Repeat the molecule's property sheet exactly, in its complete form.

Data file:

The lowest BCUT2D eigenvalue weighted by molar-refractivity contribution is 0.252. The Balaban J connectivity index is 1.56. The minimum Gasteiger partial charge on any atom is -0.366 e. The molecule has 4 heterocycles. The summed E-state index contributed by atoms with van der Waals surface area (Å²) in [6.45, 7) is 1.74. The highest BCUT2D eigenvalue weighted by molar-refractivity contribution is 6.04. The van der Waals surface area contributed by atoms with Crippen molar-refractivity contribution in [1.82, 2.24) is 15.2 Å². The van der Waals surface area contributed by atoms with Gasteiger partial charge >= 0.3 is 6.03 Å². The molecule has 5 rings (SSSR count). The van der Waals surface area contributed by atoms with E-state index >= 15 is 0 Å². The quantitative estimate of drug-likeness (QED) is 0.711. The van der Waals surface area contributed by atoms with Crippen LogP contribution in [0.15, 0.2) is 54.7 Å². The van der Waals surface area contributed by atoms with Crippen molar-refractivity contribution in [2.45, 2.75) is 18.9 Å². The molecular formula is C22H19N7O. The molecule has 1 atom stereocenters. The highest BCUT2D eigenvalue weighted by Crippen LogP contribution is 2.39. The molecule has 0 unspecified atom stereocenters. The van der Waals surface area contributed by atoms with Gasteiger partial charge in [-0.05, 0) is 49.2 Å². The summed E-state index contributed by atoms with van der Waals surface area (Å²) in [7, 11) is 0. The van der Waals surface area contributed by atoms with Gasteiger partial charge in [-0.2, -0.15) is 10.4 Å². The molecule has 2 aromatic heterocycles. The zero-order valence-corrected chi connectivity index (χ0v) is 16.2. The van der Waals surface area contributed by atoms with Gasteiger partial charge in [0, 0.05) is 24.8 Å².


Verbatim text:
The lowest BCUT2D eigenvalue weighted by molar-refractivity contribution is 0.252. The Balaban J connectivity index is 1.56. The minimum Gasteiger partial charge on any atom is -0.366 e. The molecule has 4 heterocycles. The summed E-state index contributed by atoms with van der Waals surface area (Å²) in [6.45, 7) is 1.74. The highest BCUT2D eigenvalue weighted by molar-refractivity contribution is 6.04. The van der Waals surface area contributed by atoms with Crippen molar-refractivity contribution in [1.82, 2.24) is 15.2 Å². The van der Waals surface area contributed by atoms with Gasteiger partial charge >= 0.3 is 6.03 Å². The molecule has 5 rings (SSSR count). The van der Waals surface area contributed by atoms with E-state index >= 15 is 0 Å². The quantitative estimate of drug-likeness (QED) is 0.711. The van der Waals surface area contributed by atoms with Crippen LogP contribution in [0.15, 0.2) is 54.7 Å². The van der Waals surface area contributed by atoms with Crippen molar-refractivity contribution in [2.45, 2.75) is 18.9 Å². The molecular formula is C22H19N7O. The molecule has 1 atom stereocenters. The highest BCUT2D eigenvalue weighted by Crippen LogP contribution is 2.39. The molecule has 0 unspecified atom stereocenters. The van der Waals surface area contributed by atoms with Gasteiger partial charge in [-0.05, 0) is 49.2 Å². The summed E-state index contributed by atoms with van der Waals surface area (Å²) in [7, 11) is 0. The van der Waals surface area contributed by atoms with Gasteiger partial charge in [-0.2, -0.15) is 10.4 Å². The molecule has 2 aromatic heterocycles. The zero-order valence-corrected chi connectivity index (χ0v) is 16.2. The van der Waals surface area contributed by atoms with Gasteiger partial charge in [0, 0.05) is 24.8 Å².